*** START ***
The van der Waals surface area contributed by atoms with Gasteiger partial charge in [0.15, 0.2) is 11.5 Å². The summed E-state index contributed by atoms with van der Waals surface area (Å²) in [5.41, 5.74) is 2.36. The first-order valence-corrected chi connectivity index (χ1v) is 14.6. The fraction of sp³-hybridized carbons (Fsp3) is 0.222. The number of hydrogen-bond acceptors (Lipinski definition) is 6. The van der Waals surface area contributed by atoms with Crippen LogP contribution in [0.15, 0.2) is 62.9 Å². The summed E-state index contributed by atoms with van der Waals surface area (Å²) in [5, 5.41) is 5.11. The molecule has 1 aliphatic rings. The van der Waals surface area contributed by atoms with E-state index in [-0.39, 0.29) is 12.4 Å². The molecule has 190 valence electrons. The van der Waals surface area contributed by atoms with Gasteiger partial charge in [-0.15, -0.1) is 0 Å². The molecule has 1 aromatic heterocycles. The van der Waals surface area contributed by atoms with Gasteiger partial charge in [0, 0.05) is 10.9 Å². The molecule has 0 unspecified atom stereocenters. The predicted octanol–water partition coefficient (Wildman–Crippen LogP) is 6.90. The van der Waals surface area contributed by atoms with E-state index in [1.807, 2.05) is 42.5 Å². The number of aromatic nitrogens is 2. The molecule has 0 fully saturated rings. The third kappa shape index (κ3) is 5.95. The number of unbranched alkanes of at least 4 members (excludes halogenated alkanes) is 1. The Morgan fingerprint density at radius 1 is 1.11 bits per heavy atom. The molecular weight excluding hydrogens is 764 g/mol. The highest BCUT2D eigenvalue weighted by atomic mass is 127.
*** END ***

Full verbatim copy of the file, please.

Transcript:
The van der Waals surface area contributed by atoms with Gasteiger partial charge in [0.15, 0.2) is 11.5 Å². The summed E-state index contributed by atoms with van der Waals surface area (Å²) in [5.41, 5.74) is 2.36. The first-order valence-corrected chi connectivity index (χ1v) is 14.6. The fraction of sp³-hybridized carbons (Fsp3) is 0.222. The number of hydrogen-bond acceptors (Lipinski definition) is 6. The van der Waals surface area contributed by atoms with Crippen LogP contribution in [0.15, 0.2) is 62.9 Å². The summed E-state index contributed by atoms with van der Waals surface area (Å²) in [5, 5.41) is 5.11. The molecule has 1 aliphatic rings. The van der Waals surface area contributed by atoms with E-state index in [-0.39, 0.29) is 12.4 Å². The molecule has 190 valence electrons. The van der Waals surface area contributed by atoms with Gasteiger partial charge in [-0.15, -0.1) is 0 Å². The molecule has 1 aromatic heterocycles. The van der Waals surface area contributed by atoms with Gasteiger partial charge in [0, 0.05) is 10.9 Å². The molecule has 0 unspecified atom stereocenters. The predicted octanol–water partition coefficient (Wildman–Crippen LogP) is 6.90. The van der Waals surface area contributed by atoms with E-state index in [1.807, 2.05) is 42.5 Å². The number of aromatic nitrogens is 2. The molecule has 0 fully saturated rings. The third kappa shape index (κ3) is 5.95. The number of unbranched alkanes of at least 4 members (excludes halogenated alkanes) is 1. The Morgan fingerprint density at radius 1 is 1.11 bits per heavy atom. The molecular weight excluding hydrogens is 764 g/mol. The highest BCUT2D eigenvalue weighted by atomic mass is 127.